Sunday, June 20, 2010;
It was near the end of my final year in high school when I received my senior class photo package in the mail. These shots, taken by a professional photographer, were the pictures that would mark the milestone of my upcoming graduation. Mom would be adding my portrait to the gallery on the wall that already included the senior pictures of my five brothers and sisters.
I was the first to see the package and immediately opened it to gaze at my face. Immediately, I realized that there was something wrong with the picture, but I couldn't figure out what. I called some of my family members over to look, and they couldn't find the problem, either. It took a few minutes of puzzled staring before I realized what had happened: In the process of touching up the photo, my birthmark had been removed. And my birthmark was no insignificant port wine stain; it covered a large portion of my face. I was sure it had been there in the proofs I had reviewed at the studio, but now it was definitely gone.
My initial reaction was: Wow, what an absolutely awesome touchup job! So, this is what I would look like without the mark that had made me so self-conscious throughout my childhood.
Then another feeling took hold. My family had always emphasized the positive side of my birthmark -- that it was something that made me immediately stand out from my classmates, the thing that defined me as unique, as special. I had accepted my looks years before, and the idea that a photographer would touch up my face because he or she thought it was unsightly offended me at some level.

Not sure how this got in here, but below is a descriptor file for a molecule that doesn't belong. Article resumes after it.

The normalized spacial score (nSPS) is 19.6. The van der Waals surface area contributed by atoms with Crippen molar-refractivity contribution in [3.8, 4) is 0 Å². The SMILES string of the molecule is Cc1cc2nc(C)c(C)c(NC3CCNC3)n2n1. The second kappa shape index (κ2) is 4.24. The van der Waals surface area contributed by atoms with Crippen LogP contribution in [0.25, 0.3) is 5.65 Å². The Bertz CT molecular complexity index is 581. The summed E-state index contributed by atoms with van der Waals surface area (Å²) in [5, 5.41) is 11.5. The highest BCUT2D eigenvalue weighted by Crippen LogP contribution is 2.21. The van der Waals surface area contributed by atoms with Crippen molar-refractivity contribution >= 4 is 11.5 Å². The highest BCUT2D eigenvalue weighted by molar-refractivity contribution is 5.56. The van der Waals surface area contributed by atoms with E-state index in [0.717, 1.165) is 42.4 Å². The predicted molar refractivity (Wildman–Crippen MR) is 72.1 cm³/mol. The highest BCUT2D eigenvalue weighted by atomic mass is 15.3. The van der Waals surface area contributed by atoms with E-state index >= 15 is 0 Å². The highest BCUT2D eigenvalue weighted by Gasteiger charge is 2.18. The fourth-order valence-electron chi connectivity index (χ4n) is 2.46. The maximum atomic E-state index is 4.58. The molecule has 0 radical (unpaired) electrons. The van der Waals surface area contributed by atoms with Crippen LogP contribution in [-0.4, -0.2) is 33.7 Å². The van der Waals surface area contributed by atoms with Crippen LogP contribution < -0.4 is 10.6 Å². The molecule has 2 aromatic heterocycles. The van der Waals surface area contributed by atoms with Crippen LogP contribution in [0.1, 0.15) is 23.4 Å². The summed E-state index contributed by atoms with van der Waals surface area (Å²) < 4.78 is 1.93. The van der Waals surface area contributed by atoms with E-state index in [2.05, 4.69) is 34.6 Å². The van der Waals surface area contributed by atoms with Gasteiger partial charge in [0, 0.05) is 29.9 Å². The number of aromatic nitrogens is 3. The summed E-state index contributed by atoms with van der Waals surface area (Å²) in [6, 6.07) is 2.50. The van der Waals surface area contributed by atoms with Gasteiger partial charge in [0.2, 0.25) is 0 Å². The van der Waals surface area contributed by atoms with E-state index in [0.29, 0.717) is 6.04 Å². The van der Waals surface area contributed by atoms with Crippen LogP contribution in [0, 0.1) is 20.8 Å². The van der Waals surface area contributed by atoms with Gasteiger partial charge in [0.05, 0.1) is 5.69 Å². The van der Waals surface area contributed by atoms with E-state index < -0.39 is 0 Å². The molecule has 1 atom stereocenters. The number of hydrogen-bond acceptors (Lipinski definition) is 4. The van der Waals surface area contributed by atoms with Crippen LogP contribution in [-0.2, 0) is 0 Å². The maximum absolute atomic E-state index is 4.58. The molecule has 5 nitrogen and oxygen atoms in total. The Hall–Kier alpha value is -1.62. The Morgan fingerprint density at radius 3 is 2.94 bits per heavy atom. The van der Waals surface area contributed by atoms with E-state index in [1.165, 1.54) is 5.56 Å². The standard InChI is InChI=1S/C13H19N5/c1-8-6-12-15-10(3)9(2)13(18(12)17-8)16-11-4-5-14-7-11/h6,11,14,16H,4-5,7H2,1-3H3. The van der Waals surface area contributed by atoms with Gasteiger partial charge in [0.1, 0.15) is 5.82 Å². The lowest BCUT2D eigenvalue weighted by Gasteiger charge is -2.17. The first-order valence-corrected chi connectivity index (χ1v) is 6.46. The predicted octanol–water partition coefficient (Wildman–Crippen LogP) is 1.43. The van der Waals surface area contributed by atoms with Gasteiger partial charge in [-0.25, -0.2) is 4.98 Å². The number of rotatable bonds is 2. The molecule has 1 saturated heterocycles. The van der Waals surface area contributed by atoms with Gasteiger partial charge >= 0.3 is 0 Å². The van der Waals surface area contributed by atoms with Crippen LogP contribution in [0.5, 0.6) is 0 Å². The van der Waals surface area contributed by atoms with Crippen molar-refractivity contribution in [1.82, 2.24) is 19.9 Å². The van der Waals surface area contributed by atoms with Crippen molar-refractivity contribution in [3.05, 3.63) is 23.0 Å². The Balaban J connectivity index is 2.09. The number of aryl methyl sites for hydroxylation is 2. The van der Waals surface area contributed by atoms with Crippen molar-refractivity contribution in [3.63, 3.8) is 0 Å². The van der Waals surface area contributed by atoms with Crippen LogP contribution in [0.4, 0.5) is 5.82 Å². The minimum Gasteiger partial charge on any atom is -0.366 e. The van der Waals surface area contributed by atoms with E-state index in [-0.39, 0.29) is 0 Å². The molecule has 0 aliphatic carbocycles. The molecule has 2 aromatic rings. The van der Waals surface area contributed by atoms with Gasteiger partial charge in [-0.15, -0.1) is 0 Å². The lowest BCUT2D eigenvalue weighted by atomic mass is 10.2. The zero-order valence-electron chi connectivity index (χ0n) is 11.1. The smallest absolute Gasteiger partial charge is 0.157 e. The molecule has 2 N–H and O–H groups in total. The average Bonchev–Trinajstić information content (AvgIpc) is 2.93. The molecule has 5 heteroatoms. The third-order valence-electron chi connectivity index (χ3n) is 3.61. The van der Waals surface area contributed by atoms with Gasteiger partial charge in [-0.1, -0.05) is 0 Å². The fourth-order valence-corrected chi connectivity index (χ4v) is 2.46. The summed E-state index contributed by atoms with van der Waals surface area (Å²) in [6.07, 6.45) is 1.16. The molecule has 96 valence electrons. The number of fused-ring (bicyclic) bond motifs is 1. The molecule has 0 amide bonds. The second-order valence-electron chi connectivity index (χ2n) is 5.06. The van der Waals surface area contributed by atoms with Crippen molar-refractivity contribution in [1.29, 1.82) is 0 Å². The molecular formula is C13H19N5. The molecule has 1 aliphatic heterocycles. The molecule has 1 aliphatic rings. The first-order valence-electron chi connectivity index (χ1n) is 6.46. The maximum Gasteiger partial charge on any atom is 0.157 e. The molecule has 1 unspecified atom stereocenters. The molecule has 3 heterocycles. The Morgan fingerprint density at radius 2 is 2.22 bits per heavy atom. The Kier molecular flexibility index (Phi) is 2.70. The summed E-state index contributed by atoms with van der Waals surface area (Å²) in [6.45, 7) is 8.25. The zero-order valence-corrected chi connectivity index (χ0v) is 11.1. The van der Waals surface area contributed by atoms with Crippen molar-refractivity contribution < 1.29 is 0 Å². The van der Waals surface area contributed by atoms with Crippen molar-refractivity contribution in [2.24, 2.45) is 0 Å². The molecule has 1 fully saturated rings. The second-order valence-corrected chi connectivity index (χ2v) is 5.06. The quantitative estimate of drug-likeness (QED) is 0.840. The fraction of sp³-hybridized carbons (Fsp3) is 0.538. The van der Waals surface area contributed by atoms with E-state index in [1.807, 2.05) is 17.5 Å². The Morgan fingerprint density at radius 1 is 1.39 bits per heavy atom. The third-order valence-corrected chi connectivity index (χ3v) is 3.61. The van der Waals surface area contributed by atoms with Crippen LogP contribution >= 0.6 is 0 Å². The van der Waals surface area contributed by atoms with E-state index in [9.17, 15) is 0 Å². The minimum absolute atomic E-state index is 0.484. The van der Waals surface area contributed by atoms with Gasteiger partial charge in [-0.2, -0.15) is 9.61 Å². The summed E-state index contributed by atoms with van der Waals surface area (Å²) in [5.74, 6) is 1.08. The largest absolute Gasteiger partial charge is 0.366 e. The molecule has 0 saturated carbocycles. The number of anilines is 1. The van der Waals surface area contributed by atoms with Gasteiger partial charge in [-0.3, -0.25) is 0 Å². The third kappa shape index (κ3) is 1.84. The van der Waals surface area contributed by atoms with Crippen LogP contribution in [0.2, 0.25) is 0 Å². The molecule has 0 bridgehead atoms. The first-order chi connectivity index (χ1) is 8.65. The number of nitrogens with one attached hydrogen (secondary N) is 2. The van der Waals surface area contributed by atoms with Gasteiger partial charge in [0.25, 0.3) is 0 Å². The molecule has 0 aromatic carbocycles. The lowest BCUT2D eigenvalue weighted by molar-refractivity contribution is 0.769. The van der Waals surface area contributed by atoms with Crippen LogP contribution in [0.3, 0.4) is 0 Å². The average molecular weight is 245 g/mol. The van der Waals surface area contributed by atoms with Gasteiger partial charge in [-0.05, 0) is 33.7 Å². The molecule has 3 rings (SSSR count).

But the allure of the altered photos was very strong. It was partly teenage vanity, but it also went deeper: Here was an image of a young man (me) who wouldn't draw curious stares or immediately be judged by his appearance. I decided to keep the pictures, but I wondered why my family hadn't seen the mistake right away.
Their answer was a testament to how they had helped me cope with my physical imperfection for 17 years: "We don't even notice your birthmark anymore, so you looked the same to us."
My senior portrait still hangs on the wall with my siblings' pictures, but I'm reminded every day I look in the mirror that I'm unique and that no professional touchup can change that.
Peter Kester, Springfield
Tell us about a very unusual holiday picnic.
If you have a 100 percent true story taken from your own experience concerning the above query, send it to firstname.lastname@example.org or The Washington Post Magazine, 1150 15th St. NW, Washington, D.C. 20071. Include your daytime phone number. Recount your story in 250 words or fewer.